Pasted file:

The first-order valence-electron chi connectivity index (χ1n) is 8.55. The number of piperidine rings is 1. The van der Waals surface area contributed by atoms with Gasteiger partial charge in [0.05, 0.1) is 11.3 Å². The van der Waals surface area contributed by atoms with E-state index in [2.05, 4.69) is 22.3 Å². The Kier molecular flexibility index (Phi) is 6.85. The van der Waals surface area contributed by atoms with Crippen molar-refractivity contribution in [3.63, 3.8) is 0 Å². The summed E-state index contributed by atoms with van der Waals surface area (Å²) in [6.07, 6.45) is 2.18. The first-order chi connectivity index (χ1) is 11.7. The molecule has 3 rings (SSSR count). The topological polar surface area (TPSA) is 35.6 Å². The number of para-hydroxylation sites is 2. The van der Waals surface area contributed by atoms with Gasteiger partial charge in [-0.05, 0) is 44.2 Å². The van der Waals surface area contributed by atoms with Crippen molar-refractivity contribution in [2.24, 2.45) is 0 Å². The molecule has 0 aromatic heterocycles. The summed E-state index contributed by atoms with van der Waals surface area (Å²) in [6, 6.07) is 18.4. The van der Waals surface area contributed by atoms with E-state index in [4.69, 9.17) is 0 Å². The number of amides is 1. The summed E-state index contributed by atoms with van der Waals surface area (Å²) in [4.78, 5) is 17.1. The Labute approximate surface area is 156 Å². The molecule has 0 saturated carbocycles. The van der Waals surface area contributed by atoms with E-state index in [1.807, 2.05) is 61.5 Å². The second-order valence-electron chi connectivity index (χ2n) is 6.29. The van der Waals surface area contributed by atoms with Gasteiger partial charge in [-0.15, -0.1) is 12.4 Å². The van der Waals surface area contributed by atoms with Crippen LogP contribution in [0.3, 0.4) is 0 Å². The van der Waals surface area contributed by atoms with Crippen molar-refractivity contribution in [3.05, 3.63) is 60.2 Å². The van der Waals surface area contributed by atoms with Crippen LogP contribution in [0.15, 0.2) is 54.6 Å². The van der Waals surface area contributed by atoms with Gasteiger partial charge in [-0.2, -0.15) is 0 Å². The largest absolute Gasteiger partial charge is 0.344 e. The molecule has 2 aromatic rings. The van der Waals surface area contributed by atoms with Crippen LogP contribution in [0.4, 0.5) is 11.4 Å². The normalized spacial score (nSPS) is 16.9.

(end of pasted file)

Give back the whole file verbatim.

The first-order valence-electron chi connectivity index (χ1n) is 8.55. The number of piperidine rings is 1. The van der Waals surface area contributed by atoms with Gasteiger partial charge in [0.05, 0.1) is 11.3 Å². The van der Waals surface area contributed by atoms with E-state index in [2.05, 4.69) is 22.3 Å². The Kier molecular flexibility index (Phi) is 6.85. The van der Waals surface area contributed by atoms with Crippen molar-refractivity contribution in [3.63, 3.8) is 0 Å². The summed E-state index contributed by atoms with van der Waals surface area (Å²) in [6.07, 6.45) is 2.18. The first-order chi connectivity index (χ1) is 11.7. The molecule has 3 rings (SSSR count). The topological polar surface area (TPSA) is 35.6 Å². The number of para-hydroxylation sites is 2. The van der Waals surface area contributed by atoms with Gasteiger partial charge in [-0.05, 0) is 44.2 Å². The van der Waals surface area contributed by atoms with Crippen molar-refractivity contribution in [2.24, 2.45) is 0 Å². The molecule has 0 aromatic heterocycles. The summed E-state index contributed by atoms with van der Waals surface area (Å²) in [6, 6.07) is 18.4. The van der Waals surface area contributed by atoms with E-state index in [4.69, 9.17) is 0 Å². The number of amides is 1. The summed E-state index contributed by atoms with van der Waals surface area (Å²) in [4.78, 5) is 17.1. The Labute approximate surface area is 156 Å². The molecule has 0 saturated carbocycles. The van der Waals surface area contributed by atoms with E-state index in [1.807, 2.05) is 61.5 Å². The second-order valence-electron chi connectivity index (χ2n) is 6.29. The van der Waals surface area contributed by atoms with Gasteiger partial charge in [-0.15, -0.1) is 12.4 Å². The van der Waals surface area contributed by atoms with Crippen LogP contribution in [0.3, 0.4) is 0 Å². The van der Waals surface area contributed by atoms with Crippen molar-refractivity contribution in [3.05, 3.63) is 60.2 Å². The van der Waals surface area contributed by atoms with Crippen LogP contribution in [0.15, 0.2) is 54.6 Å². The van der Waals surface area contributed by atoms with Gasteiger partial charge in [-0.2, -0.15) is 0 Å². The largest absolute Gasteiger partial charge is 0.344 e. The molecule has 2 aromatic rings. The van der Waals surface area contributed by atoms with Crippen LogP contribution in [0.4, 0.5) is 11.4 Å². The normalized spacial score (nSPS) is 16.9.